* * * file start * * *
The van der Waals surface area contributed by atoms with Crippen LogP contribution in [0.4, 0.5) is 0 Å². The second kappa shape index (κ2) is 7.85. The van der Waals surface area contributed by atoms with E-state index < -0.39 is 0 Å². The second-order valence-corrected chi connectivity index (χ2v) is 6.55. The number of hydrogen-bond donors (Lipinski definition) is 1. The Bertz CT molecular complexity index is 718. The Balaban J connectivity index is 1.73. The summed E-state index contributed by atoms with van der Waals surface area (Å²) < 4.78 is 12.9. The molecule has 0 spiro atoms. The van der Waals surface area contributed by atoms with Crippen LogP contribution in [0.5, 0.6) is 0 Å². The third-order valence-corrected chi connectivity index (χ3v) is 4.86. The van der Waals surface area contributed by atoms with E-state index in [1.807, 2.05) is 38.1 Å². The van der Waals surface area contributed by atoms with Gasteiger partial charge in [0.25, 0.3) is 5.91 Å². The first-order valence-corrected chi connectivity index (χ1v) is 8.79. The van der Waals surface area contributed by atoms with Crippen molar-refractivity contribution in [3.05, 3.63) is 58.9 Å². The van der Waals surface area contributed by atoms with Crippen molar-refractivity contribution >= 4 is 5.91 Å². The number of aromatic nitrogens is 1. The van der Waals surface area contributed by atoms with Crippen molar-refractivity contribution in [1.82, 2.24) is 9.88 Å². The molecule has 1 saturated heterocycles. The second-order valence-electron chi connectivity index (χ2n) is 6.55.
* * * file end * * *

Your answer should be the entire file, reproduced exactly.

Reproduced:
The van der Waals surface area contributed by atoms with Crippen LogP contribution in [0.4, 0.5) is 0 Å². The second kappa shape index (κ2) is 7.85. The van der Waals surface area contributed by atoms with E-state index < -0.39 is 0 Å². The second-order valence-corrected chi connectivity index (χ2v) is 6.55. The number of hydrogen-bond donors (Lipinski definition) is 1. The Bertz CT molecular complexity index is 718. The Balaban J connectivity index is 1.73. The summed E-state index contributed by atoms with van der Waals surface area (Å²) < 4.78 is 12.9. The molecule has 0 spiro atoms. The van der Waals surface area contributed by atoms with Crippen LogP contribution in [0.5, 0.6) is 0 Å². The third-order valence-corrected chi connectivity index (χ3v) is 4.86. The van der Waals surface area contributed by atoms with E-state index in [1.807, 2.05) is 38.1 Å². The van der Waals surface area contributed by atoms with Gasteiger partial charge in [0.25, 0.3) is 5.91 Å². The first-order valence-corrected chi connectivity index (χ1v) is 8.79. The van der Waals surface area contributed by atoms with Crippen molar-refractivity contribution in [3.05, 3.63) is 58.9 Å². The van der Waals surface area contributed by atoms with Crippen molar-refractivity contribution >= 4 is 5.91 Å². The number of aromatic nitrogens is 1. The van der Waals surface area contributed by atoms with Crippen molar-refractivity contribution in [1.82, 2.24) is 9.88 Å². The molecule has 1 saturated heterocycles. The second-order valence-electron chi connectivity index (χ2n) is 6.55.